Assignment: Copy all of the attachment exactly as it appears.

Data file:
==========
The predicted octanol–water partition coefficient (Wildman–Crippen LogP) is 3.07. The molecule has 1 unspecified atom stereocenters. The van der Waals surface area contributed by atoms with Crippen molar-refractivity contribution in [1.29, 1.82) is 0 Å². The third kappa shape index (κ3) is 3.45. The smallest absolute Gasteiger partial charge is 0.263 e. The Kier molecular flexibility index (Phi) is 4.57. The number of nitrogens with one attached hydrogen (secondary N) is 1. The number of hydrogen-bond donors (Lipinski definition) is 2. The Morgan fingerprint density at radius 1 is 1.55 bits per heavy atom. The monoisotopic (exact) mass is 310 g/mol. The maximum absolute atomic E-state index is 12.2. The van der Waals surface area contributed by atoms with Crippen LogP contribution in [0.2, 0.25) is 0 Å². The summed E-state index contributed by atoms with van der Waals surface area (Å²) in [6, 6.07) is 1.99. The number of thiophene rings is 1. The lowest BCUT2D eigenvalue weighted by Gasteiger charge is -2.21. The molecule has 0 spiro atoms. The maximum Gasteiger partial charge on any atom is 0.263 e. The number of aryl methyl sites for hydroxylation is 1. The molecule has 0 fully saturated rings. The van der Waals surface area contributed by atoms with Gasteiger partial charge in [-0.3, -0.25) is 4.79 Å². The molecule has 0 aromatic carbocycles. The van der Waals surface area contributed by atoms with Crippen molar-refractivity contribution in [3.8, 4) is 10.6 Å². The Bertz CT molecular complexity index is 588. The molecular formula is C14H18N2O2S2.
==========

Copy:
The predicted octanol–water partition coefficient (Wildman–Crippen LogP) is 3.07. The molecule has 1 unspecified atom stereocenters. The van der Waals surface area contributed by atoms with Crippen molar-refractivity contribution in [1.29, 1.82) is 0 Å². The third kappa shape index (κ3) is 3.45. The smallest absolute Gasteiger partial charge is 0.263 e. The Kier molecular flexibility index (Phi) is 4.57. The number of nitrogens with one attached hydrogen (secondary N) is 1. The number of hydrogen-bond donors (Lipinski definition) is 2. The Morgan fingerprint density at radius 1 is 1.55 bits per heavy atom. The monoisotopic (exact) mass is 310 g/mol. The maximum absolute atomic E-state index is 12.2. The van der Waals surface area contributed by atoms with Crippen LogP contribution in [0.2, 0.25) is 0 Å². The summed E-state index contributed by atoms with van der Waals surface area (Å²) in [6, 6.07) is 1.99. The number of thiophene rings is 1. The lowest BCUT2D eigenvalue weighted by Gasteiger charge is -2.21. The molecule has 0 spiro atoms. The maximum Gasteiger partial charge on any atom is 0.263 e. The number of aryl methyl sites for hydroxylation is 1. The molecule has 0 fully saturated rings. The van der Waals surface area contributed by atoms with Gasteiger partial charge in [-0.3, -0.25) is 4.79 Å². The molecule has 0 aromatic carbocycles. The van der Waals surface area contributed by atoms with Crippen molar-refractivity contribution in [3.8, 4) is 10.6 Å². The Bertz CT molecular complexity index is 588. The molecular formula is C14H18N2O2S2.